ECB View: Sources say Draghi could set scene for September taper announcement next month – ECB President Mario Draghi is set to pave the way to an announcement of a tapering of asset purchases at the September Governing Council meeting next month. According to an off the record briefing by ECB officials to the Wall Street Journal, Mr Draghi intends to do that in a speech at Jackson Hole in late August. This year’s edition takes place on 24-26 August. The ECB Governing Council meeting would take place two weeks later (7 September). If that is indeed the case, the ECB President would be finishing what he started at the Economic Symposium sponsored by the Federal Reserve Bank of Kansas City. At this event, in 2014, he signalled to financial markets that the ECB could launch a QE programme before long. Unofficial briefing from ECB officials are sometimes unreliable. However, the direction and timing of the communication would make sense to us. Indeed, our base case is that the ECB will announce a tapering of its asset purchases from January 2018 onwards at the September meeting. In the past, it has tended to communicate 3-months in advance of ‘soft’ end dates of its QE programme about what happens next. At the same time, we think the ECB will try to sweeten the pill by making tapering slow and signalling that rate hikes are a long way off. The ECB’s goal is surely to exit without a tantrum. (Nick Kounis)170713-Global-Daily.pdf (43 KB)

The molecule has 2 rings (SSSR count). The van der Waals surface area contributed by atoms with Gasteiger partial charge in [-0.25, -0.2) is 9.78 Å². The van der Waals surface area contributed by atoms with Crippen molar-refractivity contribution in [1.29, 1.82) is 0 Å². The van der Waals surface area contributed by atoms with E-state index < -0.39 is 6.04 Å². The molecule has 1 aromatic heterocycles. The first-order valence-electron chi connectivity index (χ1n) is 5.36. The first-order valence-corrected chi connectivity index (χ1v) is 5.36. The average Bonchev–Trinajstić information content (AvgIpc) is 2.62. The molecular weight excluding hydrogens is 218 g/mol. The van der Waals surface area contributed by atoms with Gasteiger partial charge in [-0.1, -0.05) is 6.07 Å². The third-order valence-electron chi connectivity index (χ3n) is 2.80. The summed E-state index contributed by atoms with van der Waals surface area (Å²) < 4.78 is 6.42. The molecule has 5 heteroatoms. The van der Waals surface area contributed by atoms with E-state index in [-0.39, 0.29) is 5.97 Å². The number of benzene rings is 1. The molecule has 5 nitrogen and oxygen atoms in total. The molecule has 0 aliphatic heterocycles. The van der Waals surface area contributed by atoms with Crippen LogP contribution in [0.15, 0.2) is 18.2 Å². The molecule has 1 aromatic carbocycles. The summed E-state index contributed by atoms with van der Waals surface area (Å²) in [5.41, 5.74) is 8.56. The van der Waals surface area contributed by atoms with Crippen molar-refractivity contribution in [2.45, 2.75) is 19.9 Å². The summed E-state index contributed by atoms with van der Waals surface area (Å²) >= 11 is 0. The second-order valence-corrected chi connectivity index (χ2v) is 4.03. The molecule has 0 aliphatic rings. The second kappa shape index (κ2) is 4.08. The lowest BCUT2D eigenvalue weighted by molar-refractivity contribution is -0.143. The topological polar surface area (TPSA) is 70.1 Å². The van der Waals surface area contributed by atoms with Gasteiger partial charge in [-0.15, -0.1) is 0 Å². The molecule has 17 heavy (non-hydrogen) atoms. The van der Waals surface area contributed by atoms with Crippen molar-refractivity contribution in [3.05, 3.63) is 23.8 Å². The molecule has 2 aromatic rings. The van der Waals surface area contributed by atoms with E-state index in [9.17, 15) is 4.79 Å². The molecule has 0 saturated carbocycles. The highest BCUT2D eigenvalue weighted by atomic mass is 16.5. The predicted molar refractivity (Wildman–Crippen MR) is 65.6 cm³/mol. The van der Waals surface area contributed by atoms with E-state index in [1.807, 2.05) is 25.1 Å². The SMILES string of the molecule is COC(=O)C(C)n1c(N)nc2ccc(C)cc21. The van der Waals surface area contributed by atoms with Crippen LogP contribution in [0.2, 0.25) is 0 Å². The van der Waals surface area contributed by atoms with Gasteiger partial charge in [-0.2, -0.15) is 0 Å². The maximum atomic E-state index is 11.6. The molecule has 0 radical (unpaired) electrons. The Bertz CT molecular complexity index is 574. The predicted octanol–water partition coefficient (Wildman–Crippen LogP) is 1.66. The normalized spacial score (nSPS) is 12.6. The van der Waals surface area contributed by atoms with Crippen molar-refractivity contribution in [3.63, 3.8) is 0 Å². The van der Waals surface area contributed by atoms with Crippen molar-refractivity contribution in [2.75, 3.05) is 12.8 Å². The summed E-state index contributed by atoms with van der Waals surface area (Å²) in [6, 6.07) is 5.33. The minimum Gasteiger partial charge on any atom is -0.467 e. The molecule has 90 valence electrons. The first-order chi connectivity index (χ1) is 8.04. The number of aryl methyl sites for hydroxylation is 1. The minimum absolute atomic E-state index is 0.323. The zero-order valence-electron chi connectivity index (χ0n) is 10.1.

China Macro: Imports and exports solid in June – China’s import data for June published this morning were better than expected. Import growth in dollar terms came in at a three-month high of 17.2% yoy and averaged 15% yoy in Q2. While being lower than the bumper growth of 24% in Q1, it remains at solid levels, certainly compared to the average monthly decline of around 5.5% yoy last year. Still, we expect import growth to cool faster than real GDP growth in the course of this year, also taking into account base effects. Meanwhile, export growth also did better than expected in June (+11.3% yoy in dollar terms) and has sharply recovered from the average monthly contraction of around 7.5% in 2016. That stronger export performance relates to a pick-up in global growth and trade, as well as the lagging effects from a more competitive yuan. Moreover, trade frictions between the US and China have been quite contained so far. Although trade issues (for instance related to steel) will keep coming to the fore from time to time, we still do not expect a major, damaging trade war between the US and China. All in all, the latest trade data are in line with our view that China’s economic slowdown will remain very gradual this year. We expect real GDP growth in Q2 to come in at 6.8% yoy, down marginally from 6.9% yoy in Q1. The report will be published on Monday. (Arjen van Dijkhuizen).